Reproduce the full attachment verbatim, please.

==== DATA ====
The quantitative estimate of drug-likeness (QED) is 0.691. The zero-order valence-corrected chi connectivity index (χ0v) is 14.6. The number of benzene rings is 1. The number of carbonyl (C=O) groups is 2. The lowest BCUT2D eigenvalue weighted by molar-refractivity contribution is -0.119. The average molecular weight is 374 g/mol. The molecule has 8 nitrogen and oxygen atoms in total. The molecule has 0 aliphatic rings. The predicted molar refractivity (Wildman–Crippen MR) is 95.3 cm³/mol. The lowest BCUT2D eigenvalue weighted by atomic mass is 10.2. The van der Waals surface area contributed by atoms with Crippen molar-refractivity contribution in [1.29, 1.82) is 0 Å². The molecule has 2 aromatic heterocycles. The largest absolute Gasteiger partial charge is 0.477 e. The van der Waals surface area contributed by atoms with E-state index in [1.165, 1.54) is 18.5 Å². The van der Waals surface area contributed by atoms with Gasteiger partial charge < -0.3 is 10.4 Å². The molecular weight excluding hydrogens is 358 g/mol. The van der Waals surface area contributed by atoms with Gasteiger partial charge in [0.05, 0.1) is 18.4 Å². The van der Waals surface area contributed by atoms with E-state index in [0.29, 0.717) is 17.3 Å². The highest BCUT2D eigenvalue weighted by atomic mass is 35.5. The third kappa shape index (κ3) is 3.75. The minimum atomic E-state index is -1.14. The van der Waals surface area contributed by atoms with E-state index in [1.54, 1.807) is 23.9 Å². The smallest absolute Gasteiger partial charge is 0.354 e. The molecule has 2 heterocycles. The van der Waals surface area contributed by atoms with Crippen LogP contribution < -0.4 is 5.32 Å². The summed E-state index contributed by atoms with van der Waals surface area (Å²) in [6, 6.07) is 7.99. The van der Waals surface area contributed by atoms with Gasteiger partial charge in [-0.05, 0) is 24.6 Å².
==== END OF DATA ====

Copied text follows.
The quantitative estimate of drug-likeness (QED) is 0.691. The zero-order valence-corrected chi connectivity index (χ0v) is 14.6. The number of benzene rings is 1. The number of carbonyl (C=O) groups is 2. The lowest BCUT2D eigenvalue weighted by molar-refractivity contribution is -0.119. The average molecular weight is 374 g/mol. The molecule has 8 nitrogen and oxygen atoms in total. The molecule has 0 aliphatic rings. The predicted molar refractivity (Wildman–Crippen MR) is 95.3 cm³/mol. The lowest BCUT2D eigenvalue weighted by atomic mass is 10.2. The van der Waals surface area contributed by atoms with Crippen molar-refractivity contribution in [1.29, 1.82) is 0 Å². The molecule has 2 aromatic heterocycles. The largest absolute Gasteiger partial charge is 0.477 e. The van der Waals surface area contributed by atoms with E-state index in [1.165, 1.54) is 18.5 Å². The van der Waals surface area contributed by atoms with Gasteiger partial charge < -0.3 is 10.4 Å². The molecular weight excluding hydrogens is 358 g/mol. The van der Waals surface area contributed by atoms with Gasteiger partial charge in [0.05, 0.1) is 18.4 Å². The van der Waals surface area contributed by atoms with E-state index in [0.29, 0.717) is 17.3 Å². The highest BCUT2D eigenvalue weighted by atomic mass is 35.5. The third kappa shape index (κ3) is 3.75. The minimum atomic E-state index is -1.14. The van der Waals surface area contributed by atoms with E-state index in [1.54, 1.807) is 23.9 Å². The smallest absolute Gasteiger partial charge is 0.354 e. The molecule has 2 heterocycles. The van der Waals surface area contributed by atoms with Crippen LogP contribution < -0.4 is 5.32 Å². The summed E-state index contributed by atoms with van der Waals surface area (Å²) in [6, 6.07) is 7.99. The van der Waals surface area contributed by atoms with Gasteiger partial charge in [-0.05, 0) is 24.6 Å².